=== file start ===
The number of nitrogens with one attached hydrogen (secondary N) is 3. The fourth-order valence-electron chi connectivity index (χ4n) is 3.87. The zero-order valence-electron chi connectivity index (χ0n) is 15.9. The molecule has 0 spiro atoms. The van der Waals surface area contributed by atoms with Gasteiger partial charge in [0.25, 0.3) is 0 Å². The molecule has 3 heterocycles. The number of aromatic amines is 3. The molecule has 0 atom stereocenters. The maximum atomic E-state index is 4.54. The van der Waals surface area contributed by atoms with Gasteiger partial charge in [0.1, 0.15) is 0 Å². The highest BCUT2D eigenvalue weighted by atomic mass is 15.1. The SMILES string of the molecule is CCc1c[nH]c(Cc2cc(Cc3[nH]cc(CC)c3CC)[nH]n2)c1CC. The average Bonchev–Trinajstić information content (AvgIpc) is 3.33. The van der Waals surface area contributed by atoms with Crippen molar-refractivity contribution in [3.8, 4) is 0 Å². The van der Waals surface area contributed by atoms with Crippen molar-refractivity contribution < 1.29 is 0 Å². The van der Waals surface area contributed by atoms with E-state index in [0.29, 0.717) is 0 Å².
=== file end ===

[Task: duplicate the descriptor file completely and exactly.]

The number of nitrogens with one attached hydrogen (secondary N) is 3. The fourth-order valence-electron chi connectivity index (χ4n) is 3.87. The zero-order valence-electron chi connectivity index (χ0n) is 15.9. The molecule has 0 spiro atoms. The van der Waals surface area contributed by atoms with Gasteiger partial charge in [0.25, 0.3) is 0 Å². The molecule has 3 heterocycles. The number of aromatic amines is 3. The molecule has 0 atom stereocenters. The maximum atomic E-state index is 4.54. The van der Waals surface area contributed by atoms with Gasteiger partial charge in [0.1, 0.15) is 0 Å². The highest BCUT2D eigenvalue weighted by atomic mass is 15.1. The SMILES string of the molecule is CCc1c[nH]c(Cc2cc(Cc3[nH]cc(CC)c3CC)[nH]n2)c1CC. The average Bonchev–Trinajstić information content (AvgIpc) is 3.33. The van der Waals surface area contributed by atoms with Crippen molar-refractivity contribution in [3.8, 4) is 0 Å². The van der Waals surface area contributed by atoms with Crippen molar-refractivity contribution < 1.29 is 0 Å². The van der Waals surface area contributed by atoms with E-state index in [0.29, 0.717) is 0 Å².